China, that’s EXACTLY how it is. And whilst DH is obviously very sad this has happened, he has (after 7 years) almost got used to DSD not being around – he’s not happy about it, but in the same way as when someone dies, you just have to accept it.

They did meet up a while ago to see if any bridges could be built (we still think DSD was after money, but that’s another story) but there had been so much water under the bridge, so much time had passed, that they no longer knew each other, no longer had anything to say, the meeting didn’t go well and neither side has initiated contact since.

Mueslimorning Mon 30-Sep-13 13:57:53

Agree with the idea that some form of mediation by rp is required.
When ds, 15, suddenly decides that seeing friends on his dads weekend is more important I intervene, I may suggest that a trip to the cinema could be put off until his weekend at home, for example. Usually ds acquiesces.
Once there had been a "misunderstanding" and sm and I had a chat and we both helped father and son to talk to each other again. I do it because I know long term my ds is better off emotionally forming a close relationship with his dad.
I do realize not everybody has this view, dh ex did everything in her power to alienate dsc. Needless to say, it didn't work out, we now have dss 50:50 and even dsd has happily given up misplaced loyalty to her mum for a balanced relationship with her dad.
Things were sooo rocky in our home for,such a long time (so much in fact that I recently thought of packing it in) mostly because Dsc were not to feel welcome; it leads to Disney parenting, prioritizing time with dsc over partner and many more avoidable catastrophes.

Tuckshop Mon 30-Sep-13 13:44:46

Yes, it is difficult. My dsd was so stubborn at that age. Keep the door open for her, keep in contact with her. Ring her, invite her round. Apologise if you need to. Let her know she is loved.

ChinaCupsandSaucers Mon 30-Sep-13 13:17:17

she was (IMO) too embarrassed/stubborn to back down, positions had become entrenched

This happens so easily when parents are apart - the anticipation of what is going to be said encourages the DC to opt out of contact, which in turn leads to them thinking things will be worse for them because they did opt out and a week becomes a month, becomes a year and maybe two, three or more. Suddenly, Dad has become a stranger, and life is ticking over quite happily without him, so why rock the boat?

Petal02 Mon 30-Sep-13 13:06:39

When DSD was approx 15, she had a huge melt down about something DH said to her, everyone just thought it was a teenage strop. She refused to see DH, and the ex (thinking that was a great opportunity to needle DH) supported DSD's decision. However unfortunately DSD had made such a huge fuss that she was (IMO) too embarrassed/stubborn to back down, positions had become entrenched, and by the time that even the ex realised it was actually in everyone's best interests to seek a solution, a few years had elapsed, and DSD didn't feel she could face her father.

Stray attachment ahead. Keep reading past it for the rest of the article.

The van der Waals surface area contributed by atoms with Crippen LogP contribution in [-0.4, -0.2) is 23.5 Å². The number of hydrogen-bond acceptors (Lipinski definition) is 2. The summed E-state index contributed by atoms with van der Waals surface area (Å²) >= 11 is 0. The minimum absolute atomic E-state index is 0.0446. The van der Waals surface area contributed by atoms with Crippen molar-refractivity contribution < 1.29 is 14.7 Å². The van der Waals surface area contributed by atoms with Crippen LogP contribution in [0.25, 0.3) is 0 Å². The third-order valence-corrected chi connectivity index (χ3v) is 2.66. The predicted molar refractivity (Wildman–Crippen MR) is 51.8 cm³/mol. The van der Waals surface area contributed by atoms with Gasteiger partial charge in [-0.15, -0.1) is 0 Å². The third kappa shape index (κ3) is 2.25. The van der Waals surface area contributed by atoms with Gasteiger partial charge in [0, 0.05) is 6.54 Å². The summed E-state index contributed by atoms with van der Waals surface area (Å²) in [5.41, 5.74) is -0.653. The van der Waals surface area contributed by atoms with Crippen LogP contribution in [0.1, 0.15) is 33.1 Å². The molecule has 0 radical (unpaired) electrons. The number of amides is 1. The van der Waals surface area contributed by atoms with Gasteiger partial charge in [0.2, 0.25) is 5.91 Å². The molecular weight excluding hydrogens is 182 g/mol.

Fast forward 7 years, father and daughter remain estranged. The more time that passes, the less likely reconcillation appears.

Everyone - even the ex - now realises a 15 yr old girl was not mature enough to make the decisions she was allowed to make, and the ex admits she should have driven DSD over to DH's house and things would most likely have been resolved.

In a bio family, there's no 'other home' to retreat to if a child falls out with a parent. And allowing this to happen in a separated family is not healthy.

BurberryQ Mon 30-Sep-13 13:06:03

oops seemed to have hijacked this thread - sorry OP grin

BurberryQ Mon 30-Sep-13 13:05:28

the school are so vile - all the counselling they offer is 'anger management' with an unqualified worker who break confidences.

BurberryQ Mon 30-Sep-13 13:04:11

I know it makes me weep - thanks for the suggestions flowers

ChinaCupsandSaucers Mon 30-Sep-13 13:02:26

my children's school has never offered anything btw and never will.

What a shame - I know how frustrating it can be to seek support from the school only to be rebuffed. Perhaps a local youth club, or even Youth Church group may be able to refer you?

In my DSD case, her school DID offer support (obviously not play therapy, but youth counselling, which I think all Secondary Schools have to offer?) but she didn't think she needed it, then. It's only now she's older she realises the damage that has been done and is sadly, living with the consequences.
DSS, who is younger, has been referred for play therapy by his school link worker; his Mum has currently blocked it from happening, and DP is curently looking into a Specific Issue Order.

Of course, if your DC's Dad has rejected them then your DC's receiving support is even more important - the knowledge that one of their parents doesn't love them unconditionally will be incredibly destructive.

BurberryQ Mon 30-Sep-13 12:51:57

thanks for the info chinacups but i think 15 year olds are a bit past 'play therapy' - don't you? my children's school has never offered anything btw and never will. Quite honestly if the cost of them not seeing a man who knows nothing about them and has no desire to, plus is married to a cow who has actively discouraged him from seeing them or contributing to their costs, is possibly gaining a C grade instead of a B, i think we can live with this.

ChinaCupsandSaucers Mon 30-Sep-13 12:41:56

counselling, support, negotiation, mediation and reconciliation are far more sophisticated tools

sure that sounds lovely in an ideal world

If your ideal is that your DC's do access these services but you've been unable to secure them, then perhaps you could post on MN Local to find out what other parents have used in your area?

Family mediation, play therapy, and reconciliation services are available widely, and cost is no longer the inhibiting factor that it used to be, as many schools and childrens centres can refer families to fully-funded support, as it is recognised that the long-term impact of family estrangement can include lower attainment, and relationship problems as adults.

BurberryQ Mon 30-Sep-13 12:41:35

also i wonder who provides these 'support services' you mention, exactly?

BurberryQ Mon 30-Sep-13 12:34:29

ffs it was a metaphor?
that is from the Greek meaning 'transport' btw, and it is used...oh never mind.
counselling, support, negotiation, mediation and reconciliation are far more sophisticated tools
sure that sounds lovely in an ideal world.